How a job title can influence employees and candidates’ behaviour

Photo by Ali Yahya on Unsplash

Agile Evangelist” may sound dedicated and might have got you a best-in-show award for creativity, few years ago, but it really doesn’t say whether you’re just preaching or actually practicing. The former is much like being a business development advisor without ever owning a business. “Coding ninja” – coding in the shadows perhaps, given its obscurity. Or my favourite new one: “Social Media Whisperer”, which makes me think rather of ASMR videos on YouTube. Job titles need to easily point to anyone inside and outside the organisation where a particular person fits in the hierarchy and what skills that person has.

A job title grants social status, “the most motivating force of social behaviour” according to John Harsanyi (Hungarian economist who was granted the Nobel Prize in Economics, in 1994). An accurate job title, reflecting one’s duties and level of responsibility, can help an employee gain status among peers. An incorrect or inappropriate job title can diminish one’s chances to promote or may even be a cause for disrespect. I remember a guy dressed in shorts whose day to day job was to validate the content of some service requests. A job that could’ve been easily automated. His job title was Quality Project Manager, because he was validating the quality of some requests and managing an account in this respect. The effect was that everyone working in (real) Quality Assurance and Quality Control (testing) was mocking him, not to mention the completely absent management part. It wasn’t his fault for getting this title, but that’s how it backfired. When the title doesn’t match day to day activities, it gives a feeling or an appearance of slight incompetence and can make one feel less accomplished. It may also affect chances of promotion.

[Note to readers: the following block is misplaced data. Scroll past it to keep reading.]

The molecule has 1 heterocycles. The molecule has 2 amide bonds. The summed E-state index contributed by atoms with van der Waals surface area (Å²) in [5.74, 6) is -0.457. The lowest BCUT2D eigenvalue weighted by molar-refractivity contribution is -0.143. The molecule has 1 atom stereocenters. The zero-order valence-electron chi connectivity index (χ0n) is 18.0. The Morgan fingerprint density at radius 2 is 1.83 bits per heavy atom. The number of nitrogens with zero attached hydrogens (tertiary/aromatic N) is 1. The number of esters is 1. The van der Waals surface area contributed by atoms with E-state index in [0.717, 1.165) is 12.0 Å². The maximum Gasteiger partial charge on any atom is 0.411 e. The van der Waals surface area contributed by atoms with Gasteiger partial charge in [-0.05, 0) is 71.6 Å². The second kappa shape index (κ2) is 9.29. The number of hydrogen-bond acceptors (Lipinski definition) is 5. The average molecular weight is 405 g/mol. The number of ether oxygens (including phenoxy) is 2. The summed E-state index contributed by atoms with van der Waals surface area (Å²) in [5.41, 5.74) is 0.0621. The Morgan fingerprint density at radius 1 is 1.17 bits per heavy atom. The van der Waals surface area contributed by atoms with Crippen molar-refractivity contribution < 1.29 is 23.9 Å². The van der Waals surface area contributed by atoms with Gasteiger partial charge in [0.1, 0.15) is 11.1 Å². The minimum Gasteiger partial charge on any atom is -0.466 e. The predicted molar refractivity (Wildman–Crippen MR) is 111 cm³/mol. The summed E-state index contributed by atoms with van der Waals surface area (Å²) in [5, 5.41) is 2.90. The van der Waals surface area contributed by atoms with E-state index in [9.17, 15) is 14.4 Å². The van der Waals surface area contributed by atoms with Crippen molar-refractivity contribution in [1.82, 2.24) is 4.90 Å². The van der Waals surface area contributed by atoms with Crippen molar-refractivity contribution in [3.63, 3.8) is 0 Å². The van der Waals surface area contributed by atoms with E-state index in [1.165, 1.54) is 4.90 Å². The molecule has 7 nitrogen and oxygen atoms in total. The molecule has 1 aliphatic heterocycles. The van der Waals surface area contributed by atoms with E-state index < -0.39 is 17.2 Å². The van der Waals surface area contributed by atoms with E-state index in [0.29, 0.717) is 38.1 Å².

McDonald’s use to have about a decade ago (maybe they still do) three levels for assistant managers: I, II and III. Besides the feeling that they’ve run out of words, I could never tell which one was better: 1 or 3 ? However, I’m glad they stopped counting there.

It happens way too often that a candidate is recruited for a job role, then his actual assignment reads something completely different. I guess everyone is familiar with such cases and knows the frustration they can cause.

I once applied for a Security Program Manager role. By all naming conventions in project management, in the organisational structure, the program manager sits above the project manager, due to a broader responsibility, covering multiple projects (or even programs) aligned to a common goal. The HR interview was by far the most unprofessional one I ever took part in, but it wasn’t until the second discussion that I found out the position was really a SOC Manager (Security Ops Centre Manager) and had nothing to do with program management. Besides the obvious difference in requirements, there is a consistent discrepancy in paygrade. It also works the other way around: valuable candidates will not apply for job titles that sound low-paid.

The social media company Buffer realised that women were not applying for their jobs containing the word “hacker”. The moment they replaced “hacker” with “developer”, the number of female applicants increased instantly.

Job titles should be motivating and empowering. They should make people feel accomplished once they reach a certain position and grant a level of autonomy and independence. They might even prevent people from leaving, because many care about social status.

Have you ever come across “fantasy” job titles?